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pone-0060763-g007: Representative effects of AMPH on phasic dopamine signaling in the ventral striatum.A. Pre-drug. B. Post-AMPH. Traces show 90 s of a recording with a short-duration (0.4 s) stimulation applied at 5 s (see line underneath). The color plot serially displaying all background-subtracted cyclic voltammograms is shown underneath. INSET. Time-expanded view. Individual background-subtracted voltammograms are shown at the top left and compare dopamine collected during the evoked phasic-like response (black line) to pre-drug baseline (A.) or a dopamine transient collected post-drug (B.) as indicated by vertical white line in the pseudocolot plot (red line).

Mentions: Increased [DA]max of phasic-like dopamine responses evoked by the short train (Figs. 2, 3, 4) suggests that both amphetamine and cocaine activate phasic dopamine signaling. These results are thus consistent with the two psychostimulants augmenting naturally occurring dopamine transients in awake, freely behaving animals [13], [36], [37]. While psychostimulant-induced burst firing of dopamine neurons is typically blunted under anesthesia [38] unless revealed by D2 antagonists [9], [10], dopamine transients are elicited by AMPH in a subset of animals in this preparation [14]. An example of this activation is shown in Figure 7. Before drug injection, the dopamine response evoked by the short train was small and no dopamine transients were observed (Fig. 7A). In sharp contrast, high-dose AMPH dramatically increased this evoked phasic-like signal, mediated by augmented vesicular dopamine release and inhibited dopamine uptake (Fig. 4 and Table 1), and transient frequency (Fig. 7B). To better view the presence or absence of dopamine transients, FSCV recordings are expanded in the INSET. These short-lived, non-electrically evoked deflections were identified as dopamine by the sequential voltammograms displayed in the pseudocolor plot below each trace and by the overlay of the individual voltammogram for the transients (black) with that obtained from the evoked signal established to be dopamine (red) to the left in the INSET.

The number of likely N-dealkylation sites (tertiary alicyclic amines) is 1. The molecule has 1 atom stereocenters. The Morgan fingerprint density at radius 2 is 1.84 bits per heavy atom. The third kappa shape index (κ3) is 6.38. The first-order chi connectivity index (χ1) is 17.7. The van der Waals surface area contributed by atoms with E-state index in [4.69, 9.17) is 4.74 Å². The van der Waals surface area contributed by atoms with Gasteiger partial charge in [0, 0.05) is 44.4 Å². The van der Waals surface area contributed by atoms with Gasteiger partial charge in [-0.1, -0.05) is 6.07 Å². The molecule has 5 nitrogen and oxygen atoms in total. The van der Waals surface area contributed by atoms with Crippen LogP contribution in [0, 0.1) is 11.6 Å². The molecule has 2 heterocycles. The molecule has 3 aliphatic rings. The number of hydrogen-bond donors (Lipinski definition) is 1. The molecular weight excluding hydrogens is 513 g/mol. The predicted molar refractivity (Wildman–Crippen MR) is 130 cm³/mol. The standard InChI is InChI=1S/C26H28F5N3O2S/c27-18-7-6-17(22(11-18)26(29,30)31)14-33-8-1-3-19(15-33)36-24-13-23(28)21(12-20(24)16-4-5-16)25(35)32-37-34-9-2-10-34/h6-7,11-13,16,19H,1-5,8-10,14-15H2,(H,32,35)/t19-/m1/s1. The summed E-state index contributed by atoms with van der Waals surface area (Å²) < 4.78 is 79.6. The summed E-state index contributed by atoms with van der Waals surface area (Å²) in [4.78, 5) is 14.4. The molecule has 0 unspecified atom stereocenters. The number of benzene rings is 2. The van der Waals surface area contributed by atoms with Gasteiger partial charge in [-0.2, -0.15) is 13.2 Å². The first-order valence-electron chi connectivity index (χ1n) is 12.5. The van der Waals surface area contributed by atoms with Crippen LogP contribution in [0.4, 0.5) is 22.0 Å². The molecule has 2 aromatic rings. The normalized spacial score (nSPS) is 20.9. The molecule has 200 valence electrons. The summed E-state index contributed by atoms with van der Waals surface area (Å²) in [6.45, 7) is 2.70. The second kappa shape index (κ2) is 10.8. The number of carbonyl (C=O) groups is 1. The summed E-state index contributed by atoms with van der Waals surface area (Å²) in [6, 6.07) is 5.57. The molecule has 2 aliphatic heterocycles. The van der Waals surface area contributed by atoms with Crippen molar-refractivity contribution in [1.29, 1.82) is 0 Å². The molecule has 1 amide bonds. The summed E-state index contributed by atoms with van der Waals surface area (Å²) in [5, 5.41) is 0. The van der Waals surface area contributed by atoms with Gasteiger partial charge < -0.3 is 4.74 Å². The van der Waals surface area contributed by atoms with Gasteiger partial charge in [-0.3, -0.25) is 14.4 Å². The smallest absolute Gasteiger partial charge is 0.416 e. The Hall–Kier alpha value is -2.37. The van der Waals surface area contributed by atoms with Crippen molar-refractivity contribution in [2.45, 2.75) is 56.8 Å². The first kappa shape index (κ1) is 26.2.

Amphetamine elicits opposing actions on readily releasable and reserve pools for dopamine.

Covey DP, Juliano SA, Garris PA - PLoS ONE (2013)

Representative effects of AMPH on phasic dopamine signaling in the ventral striatum.A. Pre-drug. B. Post-AMPH. Traces show 90 s of a recording with a short-duration (0.4 s) stimulation applied at 5 s (see line underneath). The color plot serially displaying all background-subtracted cyclic voltammograms is shown underneath. INSET. Time-expanded view. Individual background-subtracted voltammograms are shown at the top left and compare dopamine collected during the evoked phasic-like response (black line) to pre-drug baseline (A.) or a dopamine transient collected post-drug (B.) as indicated by vertical white line in the pseudocolot plot (red line).
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Related In: Results  -  Collection

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getmorefigures.php?uid=PMC3643976&req=5

pone-0060763-g007: Representative effects of AMPH on phasic dopamine signaling in the ventral striatum.A. Pre-drug. B. Post-AMPH. Traces show 90 s of a recording with a short-duration (0.4 s) stimulation applied at 5 s (see line underneath). The color plot serially displaying all background-subtracted cyclic voltammograms is shown underneath. INSET. Time-expanded view. Individual background-subtracted voltammograms are shown at the top left and compare dopamine collected during the evoked phasic-like response (black line) to pre-drug baseline (A.) or a dopamine transient collected post-drug (B.) as indicated by vertical white line in the pseudocolot plot (red line).